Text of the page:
Daily Archives: December 20, 2011
As shown in above, the 8,217 Km2 SE Seram offshore block is adjacent to Niko’s Seram, East Bula and Kumawa blocks and also borders a third party block where the Andalan‐1 well is currently drilling. Niko will have a 100% working interest and operate.
- Niko Spuds Stalin Well, Offshore Trinidad (mb50.wordpress.com)
by Jaime Kammerzell | Rigzone Contributor
Tuesday, December 20, 2011
There is a growing shortage of barite supply, which has the oil and gas drilling industry looking for alternatives. Barite, the mineralogical name for barium sulfate, is used primarily in oil and gas drilling, but also is used as non-toxic filler, extender or weighting agent in plastics, paints and rubber, and as a shield around nuclear power plants. It also has medical uses such as blocking x-ray and gamma-ray emissions, and a pharmaceutical grade barite is used for barium milkshakes for intestinal x-rays.
To understand the barite market today, Brian O’Connell, Senior Category Manager of Mined Products, Baroid Supply Chain Group of Halliburton, explained that “the cost of barite over the past 10 years has quadrupled, in the last 5 years it has tripled, and over the past 2 years it has doubled.”
In addition to the cost increase, a decrease in quality related to metals and contaminants and a decrease in availability of 4.2 g/cu cm, which has historically been the API specification, are contributing to the current supply issues.
Most barite comes from China, which was responsible for 51 percent of the global supply in 2010. India had a 14 percent share of the barite market followed by the U.S. with 9 percent, Morocco with 7 percent and the rest of the world with 19 percent, according to the Barytes Association. Mined barite in 2010 totaled 7 million tons.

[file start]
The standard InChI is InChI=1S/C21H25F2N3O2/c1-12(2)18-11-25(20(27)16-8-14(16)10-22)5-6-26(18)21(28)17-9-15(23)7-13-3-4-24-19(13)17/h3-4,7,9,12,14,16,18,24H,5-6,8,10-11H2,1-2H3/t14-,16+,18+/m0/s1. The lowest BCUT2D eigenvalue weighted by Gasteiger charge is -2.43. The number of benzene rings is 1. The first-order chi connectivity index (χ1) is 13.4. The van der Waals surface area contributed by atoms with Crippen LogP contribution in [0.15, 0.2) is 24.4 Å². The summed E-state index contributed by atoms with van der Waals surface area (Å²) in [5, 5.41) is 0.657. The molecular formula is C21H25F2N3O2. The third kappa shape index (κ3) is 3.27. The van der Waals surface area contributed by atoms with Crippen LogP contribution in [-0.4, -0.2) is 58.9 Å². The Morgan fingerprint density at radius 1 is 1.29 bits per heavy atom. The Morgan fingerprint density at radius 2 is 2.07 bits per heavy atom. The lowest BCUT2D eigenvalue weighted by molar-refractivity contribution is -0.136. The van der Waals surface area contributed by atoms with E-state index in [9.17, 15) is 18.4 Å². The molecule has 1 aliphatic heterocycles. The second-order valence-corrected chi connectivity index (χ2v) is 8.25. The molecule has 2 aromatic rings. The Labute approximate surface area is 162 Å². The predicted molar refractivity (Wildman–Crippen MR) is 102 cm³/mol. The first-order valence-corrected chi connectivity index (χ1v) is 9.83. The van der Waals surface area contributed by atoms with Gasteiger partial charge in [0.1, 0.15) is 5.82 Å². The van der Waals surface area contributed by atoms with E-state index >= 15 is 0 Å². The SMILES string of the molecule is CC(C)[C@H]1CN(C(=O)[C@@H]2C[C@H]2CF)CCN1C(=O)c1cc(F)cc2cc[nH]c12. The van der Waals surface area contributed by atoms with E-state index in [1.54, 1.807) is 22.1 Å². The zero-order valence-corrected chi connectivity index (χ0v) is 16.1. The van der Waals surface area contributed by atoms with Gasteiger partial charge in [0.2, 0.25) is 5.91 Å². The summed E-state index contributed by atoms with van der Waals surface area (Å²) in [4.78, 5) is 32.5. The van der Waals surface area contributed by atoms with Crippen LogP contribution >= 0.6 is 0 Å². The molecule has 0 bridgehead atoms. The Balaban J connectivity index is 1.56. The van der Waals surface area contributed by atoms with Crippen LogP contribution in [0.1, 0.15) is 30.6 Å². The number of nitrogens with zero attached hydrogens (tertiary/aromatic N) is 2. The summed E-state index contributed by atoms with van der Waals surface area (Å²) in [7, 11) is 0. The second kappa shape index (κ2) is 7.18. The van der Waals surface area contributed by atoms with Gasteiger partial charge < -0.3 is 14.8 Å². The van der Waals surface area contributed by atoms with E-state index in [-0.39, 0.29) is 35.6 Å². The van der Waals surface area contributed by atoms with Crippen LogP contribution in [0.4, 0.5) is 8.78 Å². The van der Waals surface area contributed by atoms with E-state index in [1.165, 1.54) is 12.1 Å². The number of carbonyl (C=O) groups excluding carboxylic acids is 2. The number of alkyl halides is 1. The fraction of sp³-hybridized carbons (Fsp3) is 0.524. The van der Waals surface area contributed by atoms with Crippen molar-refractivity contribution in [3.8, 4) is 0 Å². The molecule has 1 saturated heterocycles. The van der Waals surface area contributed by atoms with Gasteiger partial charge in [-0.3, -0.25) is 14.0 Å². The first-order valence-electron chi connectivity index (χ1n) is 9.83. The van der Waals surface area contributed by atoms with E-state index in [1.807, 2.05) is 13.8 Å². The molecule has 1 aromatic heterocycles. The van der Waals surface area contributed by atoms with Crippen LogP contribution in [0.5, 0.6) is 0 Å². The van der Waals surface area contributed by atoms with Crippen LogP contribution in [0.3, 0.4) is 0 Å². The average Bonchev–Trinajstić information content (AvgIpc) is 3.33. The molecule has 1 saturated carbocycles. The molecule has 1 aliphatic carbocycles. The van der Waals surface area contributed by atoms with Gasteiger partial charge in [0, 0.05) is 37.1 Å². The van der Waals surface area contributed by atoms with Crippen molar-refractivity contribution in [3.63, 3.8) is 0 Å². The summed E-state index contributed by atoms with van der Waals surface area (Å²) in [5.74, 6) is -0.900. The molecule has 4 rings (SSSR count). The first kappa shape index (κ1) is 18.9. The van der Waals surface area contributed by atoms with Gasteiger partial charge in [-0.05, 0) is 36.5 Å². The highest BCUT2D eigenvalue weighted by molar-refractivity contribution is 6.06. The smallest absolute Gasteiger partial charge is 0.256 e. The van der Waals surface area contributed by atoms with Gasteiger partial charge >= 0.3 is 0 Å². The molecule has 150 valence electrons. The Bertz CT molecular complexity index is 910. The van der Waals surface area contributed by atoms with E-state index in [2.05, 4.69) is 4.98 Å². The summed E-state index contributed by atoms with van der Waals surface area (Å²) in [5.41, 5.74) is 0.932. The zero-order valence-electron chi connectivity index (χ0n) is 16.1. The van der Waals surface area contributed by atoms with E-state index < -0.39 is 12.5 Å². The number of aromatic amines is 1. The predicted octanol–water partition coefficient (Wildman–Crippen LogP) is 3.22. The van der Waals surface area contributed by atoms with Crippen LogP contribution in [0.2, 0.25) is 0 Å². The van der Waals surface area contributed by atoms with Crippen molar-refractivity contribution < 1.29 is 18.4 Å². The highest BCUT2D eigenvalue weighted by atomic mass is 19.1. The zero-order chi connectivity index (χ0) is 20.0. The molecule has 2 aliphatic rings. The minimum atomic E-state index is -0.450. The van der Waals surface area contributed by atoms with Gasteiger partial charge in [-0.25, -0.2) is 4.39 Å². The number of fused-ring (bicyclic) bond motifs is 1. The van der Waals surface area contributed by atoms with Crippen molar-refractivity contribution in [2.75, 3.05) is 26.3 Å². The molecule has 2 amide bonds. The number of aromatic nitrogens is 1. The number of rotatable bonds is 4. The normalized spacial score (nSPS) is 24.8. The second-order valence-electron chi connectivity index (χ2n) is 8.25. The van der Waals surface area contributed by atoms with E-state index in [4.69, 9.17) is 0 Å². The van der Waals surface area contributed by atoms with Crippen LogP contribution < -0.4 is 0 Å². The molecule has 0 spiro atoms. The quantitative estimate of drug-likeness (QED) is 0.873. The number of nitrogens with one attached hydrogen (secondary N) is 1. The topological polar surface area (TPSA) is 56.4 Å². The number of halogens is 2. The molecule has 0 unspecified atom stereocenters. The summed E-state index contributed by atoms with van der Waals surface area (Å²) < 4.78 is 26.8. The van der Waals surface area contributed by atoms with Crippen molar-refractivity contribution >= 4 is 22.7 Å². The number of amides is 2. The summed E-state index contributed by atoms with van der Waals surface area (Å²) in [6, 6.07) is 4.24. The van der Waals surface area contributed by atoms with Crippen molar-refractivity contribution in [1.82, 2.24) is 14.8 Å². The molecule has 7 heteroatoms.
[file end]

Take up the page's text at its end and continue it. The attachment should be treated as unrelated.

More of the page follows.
“China is the major barite source and leads the market,” O’Connell said.
China’s mining industry is undergoing a safety overhaul as many accidents and deaths in non-oil and gas related mining industries have prompted the government to enforce stricter regulations comparable to U.S. regulations. With these new regulations comes additional expense that smaller mines can’t meet. Thus, the supply burden has fallen on the larger mines.
However, in some cases, the local and regional Chinese authorities have reduced production from the larger mines.
“Up until about 2 1/2 years ago in Xiangzhou County, otherwise known as Elephant County, in Guangxi province, the Chinese were producing 1.2 million tons of barite per year. This year, the volume has fallen to 300,000-350,000 tons, which is a reduction of almost 1 million tons out of China,” O’Connell explained. “With global barite production of 7 million tons in 2010, a 1 million ton reduction is a big hit to the market.”
To add to the cost, as miners produce more and more barite, they have to dig deeper and further away from export ports. Recent weather-related problems like flooding, droughts and earthquakes not only impacted barite mining, but also transportation to these export ports.
O’Connell also points to the U.S. dollar/Chinese Yuan exchange rate, which has seen a 25 percent change since 2005, as a source of rising barite costs.
According to O’Connell, the high level of worldwide drilling activity correlates to an increase in barite demand. Peak demand and a reduction of barite coming out of China are driving the price and quality issue. “With this kind of imbalance, the scale tips in favor of sellers,” O’Connell said.
India’s barite market also is impacting the global barite market. India is the second largest producer of barite in the world. However, the country only has one major source of barite and the government owns it. The government entity that manages the mine, APMDC, holds two tenders every three years. The first tender calls for bids to mine the barite, and the lowest qualified bid wins the business. The second tender calls for bids for the barite that comes out of the mine. This goes to the highest qualified bidder.
The latest tender in 3Q 2011 resulted in a dramatic overnight price increase of more than 70 percent on a freight on board (FOB) Chennai basis.